As the demand for next-generation data center services increases, organizations have embraced virtualization and cloud-computing technologies that require security architectures to be more dynamic, automated, and services-oriented. Most network security technologies have not kept pace, they are static and fail to protect against modern threats. Additionally, siloed security technologies are a networking and data center team’s worst nightmare—they often require that the network be “dumbed” or retrofitted to accommodate security approaches.
This is why Cisco has embraced security as part of an end-to-end architecture. Cisco builds in security functions as part of the network fabric to help ensure an automated and resilient infrastructure. Our latest Secure DC bundle pairs the industry-leading router (Nexus 7000) and firewall (ASA 5585) to provide the backbone for a dynamic network with which to accelerate the adoption of newer and more capable applications and services. Various mix-and-match configuration options make this bundle ideal for data centers or any size industry. Read More »
Lynn University is a 50-year old private, coeducational institution located in Boca Raton, Florida. So how was this fairly small and quiet school selected to host the final 2012 presidential debate? It’s booming with technological innovation.
The school has long held the belief that student collaboration and sharing of knowledge is vital to the learning process, but realized with time, they need to increase student support through technology. To move to a 1-to-1 program entailed giving each student an iPad and overhauling its network environment. In late 2011, as this transformation was underway, Lynn discovered that they would also soon be the youngest school to ever host a presidential debate.
This meant the school had less than a year to undergo a complete technical refresh, so Lynn turned to Cisco for help. University CIO Chris Boniforti summed up his decision to select Cisco by saying “All of our diverse technical requirements, for both the debate and the university, could be done under one umbrella, with one vendor, and that was Cisco.”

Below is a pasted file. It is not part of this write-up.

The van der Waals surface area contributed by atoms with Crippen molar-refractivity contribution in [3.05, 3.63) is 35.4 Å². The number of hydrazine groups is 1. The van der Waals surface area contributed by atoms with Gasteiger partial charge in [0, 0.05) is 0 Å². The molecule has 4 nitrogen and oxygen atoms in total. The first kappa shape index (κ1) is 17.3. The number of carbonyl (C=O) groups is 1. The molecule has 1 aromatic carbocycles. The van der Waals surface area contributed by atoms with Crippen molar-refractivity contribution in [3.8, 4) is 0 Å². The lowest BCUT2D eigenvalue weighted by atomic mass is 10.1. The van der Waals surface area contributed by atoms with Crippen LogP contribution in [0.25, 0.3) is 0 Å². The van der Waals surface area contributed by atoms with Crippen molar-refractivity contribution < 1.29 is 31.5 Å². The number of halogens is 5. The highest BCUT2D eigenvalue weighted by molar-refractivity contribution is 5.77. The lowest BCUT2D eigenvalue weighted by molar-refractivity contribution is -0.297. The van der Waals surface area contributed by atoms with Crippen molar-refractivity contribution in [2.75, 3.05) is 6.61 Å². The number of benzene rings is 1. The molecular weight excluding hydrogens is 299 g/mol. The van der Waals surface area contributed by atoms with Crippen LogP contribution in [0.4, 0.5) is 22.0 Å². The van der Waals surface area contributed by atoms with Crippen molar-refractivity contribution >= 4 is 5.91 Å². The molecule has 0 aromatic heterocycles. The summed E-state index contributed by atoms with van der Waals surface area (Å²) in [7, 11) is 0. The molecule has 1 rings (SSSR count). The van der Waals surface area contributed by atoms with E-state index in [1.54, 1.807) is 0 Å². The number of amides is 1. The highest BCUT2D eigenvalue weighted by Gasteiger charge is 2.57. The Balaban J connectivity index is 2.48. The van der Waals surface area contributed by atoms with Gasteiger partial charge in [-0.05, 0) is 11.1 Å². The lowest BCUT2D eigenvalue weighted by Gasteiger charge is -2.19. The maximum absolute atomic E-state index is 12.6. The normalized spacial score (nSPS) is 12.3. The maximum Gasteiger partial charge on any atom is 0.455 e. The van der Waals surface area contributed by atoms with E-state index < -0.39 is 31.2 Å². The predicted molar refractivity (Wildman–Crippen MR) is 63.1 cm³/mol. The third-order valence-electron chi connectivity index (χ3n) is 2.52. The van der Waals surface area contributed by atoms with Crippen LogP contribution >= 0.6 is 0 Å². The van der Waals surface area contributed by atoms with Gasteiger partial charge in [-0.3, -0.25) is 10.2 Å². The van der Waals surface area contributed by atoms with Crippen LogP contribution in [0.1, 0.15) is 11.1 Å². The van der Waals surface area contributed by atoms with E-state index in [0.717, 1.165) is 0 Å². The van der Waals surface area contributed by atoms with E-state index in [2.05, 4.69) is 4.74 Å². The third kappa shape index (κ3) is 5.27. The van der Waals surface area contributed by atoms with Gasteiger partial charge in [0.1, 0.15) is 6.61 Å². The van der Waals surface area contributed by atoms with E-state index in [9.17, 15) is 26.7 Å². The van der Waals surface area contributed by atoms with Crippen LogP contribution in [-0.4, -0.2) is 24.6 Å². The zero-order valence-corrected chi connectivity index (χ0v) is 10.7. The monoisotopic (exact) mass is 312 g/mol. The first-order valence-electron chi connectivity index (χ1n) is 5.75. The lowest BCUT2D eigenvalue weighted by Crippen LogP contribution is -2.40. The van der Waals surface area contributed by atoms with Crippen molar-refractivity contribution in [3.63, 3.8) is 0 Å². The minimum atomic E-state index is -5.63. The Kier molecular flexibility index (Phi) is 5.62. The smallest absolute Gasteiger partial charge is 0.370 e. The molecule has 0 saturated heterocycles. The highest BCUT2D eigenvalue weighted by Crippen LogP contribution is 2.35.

This umbrella of technology included Cisco wireless solutions, Cisco Unified Computing System and Cisco security, voice and IP communications. Cisco joined forces with longtime partner Modcomp to deliver a solution the university could use well beyond the presidential debate. The result: A successful implementation that resulted in a “technically smooth” debate.
It’s important to note this project didn’t shut down once the debate was over. Today, the school is committed to providing a mobile platform for its entire faculty and students by the time the newest crop of freshmen arrive in fall later this year. The addition of the new business school will include lecture capture and resources-sharing tools, including video. Now embedded in the teaching environment, this benefit would not have been possible without Lynn’s new Cisco network.
I’m personally impressed with the university’s commitment to technology. They are a great example for other small schools looking for cost-effective innovation. What do you think? Is your school ready for this kind of transformation?
Add this to your list of parties spoilt by the Internet revolution: national sovereignty.
We all know that the borderless nature of the Internet is stretching longstanding technical and legal definitions. But recently, my colleague Richard Aceves and I got to talking about the mish-mash that social media is making of culture, language, and national identity. It should come as no surprise that cultures and languages are being diluted by the global online discussion, in the same way that the advent of television and radio had a dampening effect on certain regional spoken colloquialisms and accents. Richard will examine some cultural questions in a forthcoming blog post, while I’ll be discussing the psychological impact on national sovereignty.
Judging by the proliferation of Internet policies and legislation, it is pretty clear that bureaucrats and politicians in capital cities around the world are worried that the Internet (with special thanks to social media) is simultaneously eroding both their authority and their national identity. Read More »
“Think globally, act locally” is a phrase, now cliché, because it expresses an incontrovertible and immediately graspable truth. The global-local concept applies when it comes to mobilizing globally-collected cyber threat data, which in turn informs local IT operations against hackers and criminals. Of note, data collections spanning the globe don’t appear magically out of the blue, nor can they be engineered by just “anybody.” This crowd-sourced data must come from IT operations across the world to be collected, analyzed, and actioned. It’s a 24-hour cycle requiring the collective actions of organizations contributing to a mutually beneficial result. I have more to say about this in a video blog post on YouTube.
Attendees will perform two roles. First, as a Security Practitioner who will secure and harden devices within an organization’s network infrastructure, and second, as a Security Incident Response Investigator who must correctly detect, classify, and prevent threats targeting a network by configuring and deploying advanced network threat defenses and countermeasures. Read More »